NATO and the INF Treaty
The Intermediate-Range Nuclear Forces Treaty, or INF Treaty, was crucial to Euro-Atlantic security for decades. It eliminated a whole category of nuclear weapons that threatened Europe in the 1980s. All NATO Allies agree that the SSC-8 / 9M729 missile system developed and deployed by Russia violated the INF Treaty, while posing a significant risk to Alliance security. Despite Allies’ repeated calls on Russia to return to full and verifiable compliance, Russia continued to develop and deploy Treaty-violating systems, which led to the agreement’s demise on 2 August 2019.
Soviet President Mikhail Gorbachev and United States President Ronald Reagan sign the INF Treaty at the White House, Washington, DC, in 1987. A historic moment for Alliance security.
NATO's position on key events
The INF Treaty was signed on 8 December 1987 by the United States and the former Soviet Union, and entered into force on 1 June 1988. It required both countries to eliminate their ground-launched ballistic and cruise missiles that could travel between 500 and 5,500 kilometres (between 300 and 3,400 miles) by an implementation deadline of 1 June 1991.
Ambassador Eileen Malloy, chief of the arms control unit at the U.S. Embassy in Moscow at the destruction site in Saryozek in early 1990.
By the deadline, the two countries had together destroyed a total of 2,692 short- and intermediate-range missiles: 1,846 Soviet missiles and 846 American missiles. It marked the first elimination of an entire category of weapons capable of carrying nuclear warheads.
But in recent years, Russia has developed, produced, tested and deployed a new intermediate-range missile known as the 9M729, or SSC-8. The 9M729 is mobile and easy to hide. It is capable of carrying nuclear warheads. It reduces warning times to minutes, lowering the threshold for nuclear conflict. And it can reach European capitals.
In July 2018, NATO Allies stated that after years of denials and obfuscation by the Russian Federation, and despite Allies repeatedly raising their concerns, the Russian Federation had only recently acknowledged the existence of the missile system without providing the necessary transparency or explanation. A pattern of behaviour and information over many years led to widespread doubts about Russian compliance. NATO Allies said that, in the absence of any credible answer from Russia on this new missile, the most plausible assessment was that Russia was in violation of the Treaty.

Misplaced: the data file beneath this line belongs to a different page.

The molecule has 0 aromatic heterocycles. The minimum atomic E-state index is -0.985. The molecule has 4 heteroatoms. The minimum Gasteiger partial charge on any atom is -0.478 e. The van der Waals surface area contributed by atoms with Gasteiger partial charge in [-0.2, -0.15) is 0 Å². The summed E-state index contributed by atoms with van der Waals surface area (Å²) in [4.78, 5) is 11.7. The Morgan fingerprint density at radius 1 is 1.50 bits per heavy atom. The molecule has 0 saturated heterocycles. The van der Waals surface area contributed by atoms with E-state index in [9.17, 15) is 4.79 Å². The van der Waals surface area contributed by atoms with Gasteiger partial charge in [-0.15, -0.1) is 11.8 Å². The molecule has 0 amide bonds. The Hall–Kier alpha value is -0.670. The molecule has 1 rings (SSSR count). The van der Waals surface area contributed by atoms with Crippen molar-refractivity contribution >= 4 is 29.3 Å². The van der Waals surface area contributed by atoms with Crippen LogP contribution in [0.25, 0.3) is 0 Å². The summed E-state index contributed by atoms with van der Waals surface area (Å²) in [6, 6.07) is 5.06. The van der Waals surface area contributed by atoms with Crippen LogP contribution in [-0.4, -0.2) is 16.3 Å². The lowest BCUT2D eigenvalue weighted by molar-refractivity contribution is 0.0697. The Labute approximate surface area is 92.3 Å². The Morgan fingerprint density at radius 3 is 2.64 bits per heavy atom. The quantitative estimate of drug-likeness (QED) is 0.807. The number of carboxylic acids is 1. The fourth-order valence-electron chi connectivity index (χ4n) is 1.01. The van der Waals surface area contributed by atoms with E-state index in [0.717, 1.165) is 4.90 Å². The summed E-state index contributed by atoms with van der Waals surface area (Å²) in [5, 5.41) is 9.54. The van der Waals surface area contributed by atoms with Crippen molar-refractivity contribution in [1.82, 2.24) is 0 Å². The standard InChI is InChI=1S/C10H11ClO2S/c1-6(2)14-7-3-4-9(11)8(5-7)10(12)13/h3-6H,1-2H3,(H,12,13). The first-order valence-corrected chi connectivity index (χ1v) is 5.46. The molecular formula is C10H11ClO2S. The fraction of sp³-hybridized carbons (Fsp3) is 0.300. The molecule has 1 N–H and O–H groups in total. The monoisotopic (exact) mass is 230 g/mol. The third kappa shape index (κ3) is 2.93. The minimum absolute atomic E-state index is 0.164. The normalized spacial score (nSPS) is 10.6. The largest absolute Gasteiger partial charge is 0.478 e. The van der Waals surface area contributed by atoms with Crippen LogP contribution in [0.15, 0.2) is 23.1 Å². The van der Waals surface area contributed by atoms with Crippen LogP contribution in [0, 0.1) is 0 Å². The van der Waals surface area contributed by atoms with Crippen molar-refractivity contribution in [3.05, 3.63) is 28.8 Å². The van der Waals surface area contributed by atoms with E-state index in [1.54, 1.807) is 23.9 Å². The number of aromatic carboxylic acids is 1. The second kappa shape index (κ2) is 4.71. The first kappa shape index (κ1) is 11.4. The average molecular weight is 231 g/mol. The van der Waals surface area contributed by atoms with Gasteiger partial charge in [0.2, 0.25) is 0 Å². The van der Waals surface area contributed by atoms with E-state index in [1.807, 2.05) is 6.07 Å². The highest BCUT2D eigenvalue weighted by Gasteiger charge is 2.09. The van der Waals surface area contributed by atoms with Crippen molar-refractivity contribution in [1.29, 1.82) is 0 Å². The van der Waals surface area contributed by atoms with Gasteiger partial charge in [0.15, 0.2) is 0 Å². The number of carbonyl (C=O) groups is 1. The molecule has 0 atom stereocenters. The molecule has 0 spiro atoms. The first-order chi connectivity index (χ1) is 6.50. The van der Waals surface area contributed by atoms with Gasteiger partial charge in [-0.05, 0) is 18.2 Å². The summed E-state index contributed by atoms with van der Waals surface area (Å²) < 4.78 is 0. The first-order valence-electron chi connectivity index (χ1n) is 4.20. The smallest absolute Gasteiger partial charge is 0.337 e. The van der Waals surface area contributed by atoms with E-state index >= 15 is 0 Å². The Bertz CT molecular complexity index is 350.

In December 2018, NATO Foreign Ministers supported the finding of the United States that Russia was in material breach of its obligations under the INF Treaty and called on Russia to urgently return to full and verifiable compliance with the Treaty.
Allies remained open to dialogue and engaged Russia on its violation, including at a NATO-Russia Council meeting on 25 January 2019. Russia continued to deny its INF Treaty violation, refused to provide any credible response, and took no demonstrable steps toward returning to full and verifiable compliance.
As a result of Russia's continued non-compliance, on 1 February 2019, the United States announced its decision to suspend its obligations under Article XV of the INF Treaty. This meant that the United States could terminate the Treaty within six months of this date if Russia had not come back into compliance.
Also on 1 February 2019, NATO Allies said that unless Russia honoured its INF Treaty obligations through the verifiable destruction of all of its 9M729 systems, thereby returning to full and verifiable compliance, Russia would bear sole responsibility for the end of the Treaty. NATO Allies also made clear that NATO would continue to closely review the security implications of Russian intermediate-range missiles and would continue to take steps necessary to ensure the credibility and effectiveness of the Alliance's overall deterrence and defence posture.
On 15 February 2019, NATO Secretary General Jens Stoltenberg recalled at the Munich Security Conference that "it was on this very stage, at the Munich Security Conference in 2007, this was the place that President Putin first publically expressed his desire for Russia to leave the INF Treaty. A treaty that is only respected by one side will not keep us safe".